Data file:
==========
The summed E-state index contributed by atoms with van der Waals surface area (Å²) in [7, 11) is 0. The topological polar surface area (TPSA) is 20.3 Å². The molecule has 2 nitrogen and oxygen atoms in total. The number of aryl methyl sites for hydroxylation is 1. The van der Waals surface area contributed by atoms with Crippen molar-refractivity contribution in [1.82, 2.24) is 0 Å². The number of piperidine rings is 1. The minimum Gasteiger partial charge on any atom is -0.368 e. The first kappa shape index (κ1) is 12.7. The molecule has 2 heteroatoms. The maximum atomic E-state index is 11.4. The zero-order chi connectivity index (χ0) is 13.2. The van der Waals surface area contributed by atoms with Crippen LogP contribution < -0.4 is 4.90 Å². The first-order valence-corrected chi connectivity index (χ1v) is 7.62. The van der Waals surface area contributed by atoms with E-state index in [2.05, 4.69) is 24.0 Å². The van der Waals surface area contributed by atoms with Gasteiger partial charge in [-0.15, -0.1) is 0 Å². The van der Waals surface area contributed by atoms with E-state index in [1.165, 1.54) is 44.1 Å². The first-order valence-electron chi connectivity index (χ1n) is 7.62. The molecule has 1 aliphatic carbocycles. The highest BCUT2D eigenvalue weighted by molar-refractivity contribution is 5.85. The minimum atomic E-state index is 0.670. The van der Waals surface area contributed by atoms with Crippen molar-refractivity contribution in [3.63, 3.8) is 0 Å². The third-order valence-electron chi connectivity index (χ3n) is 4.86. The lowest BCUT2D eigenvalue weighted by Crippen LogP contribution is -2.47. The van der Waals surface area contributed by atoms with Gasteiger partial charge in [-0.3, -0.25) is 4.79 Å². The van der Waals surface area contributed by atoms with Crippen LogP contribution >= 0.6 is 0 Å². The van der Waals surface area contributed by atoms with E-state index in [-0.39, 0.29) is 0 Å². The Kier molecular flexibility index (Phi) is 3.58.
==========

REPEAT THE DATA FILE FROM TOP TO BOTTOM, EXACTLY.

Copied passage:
The summed E-state index contributed by atoms with van der Waals surface area (Å²) in [7, 11) is 0. The topological polar surface area (TPSA) is 20.3 Å². The molecule has 2 nitrogen and oxygen atoms in total. The number of aryl methyl sites for hydroxylation is 1. The van der Waals surface area contributed by atoms with Crippen molar-refractivity contribution in [1.82, 2.24) is 0 Å². The number of piperidine rings is 1. The minimum Gasteiger partial charge on any atom is -0.368 e. The first kappa shape index (κ1) is 12.7. The molecule has 2 heteroatoms. The maximum atomic E-state index is 11.4. The zero-order chi connectivity index (χ0) is 13.2. The van der Waals surface area contributed by atoms with Crippen LogP contribution < -0.4 is 4.90 Å². The first-order valence-corrected chi connectivity index (χ1v) is 7.62. The van der Waals surface area contributed by atoms with E-state index in [2.05, 4.69) is 24.0 Å². The van der Waals surface area contributed by atoms with Gasteiger partial charge in [-0.15, -0.1) is 0 Å². The van der Waals surface area contributed by atoms with E-state index in [1.165, 1.54) is 44.1 Å². The first-order valence-electron chi connectivity index (χ1n) is 7.62. The molecule has 1 aliphatic carbocycles. The highest BCUT2D eigenvalue weighted by molar-refractivity contribution is 5.85. The minimum atomic E-state index is 0.670. The van der Waals surface area contributed by atoms with Crippen molar-refractivity contribution in [3.63, 3.8) is 0 Å². The third-order valence-electron chi connectivity index (χ3n) is 4.86. The lowest BCUT2D eigenvalue weighted by Crippen LogP contribution is -2.47. The van der Waals surface area contributed by atoms with Gasteiger partial charge in [-0.3, -0.25) is 4.79 Å². The van der Waals surface area contributed by atoms with Crippen LogP contribution >= 0.6 is 0 Å². The van der Waals surface area contributed by atoms with E-state index in [-0.39, 0.29) is 0 Å². The Kier molecular flexibility index (Phi) is 3.58.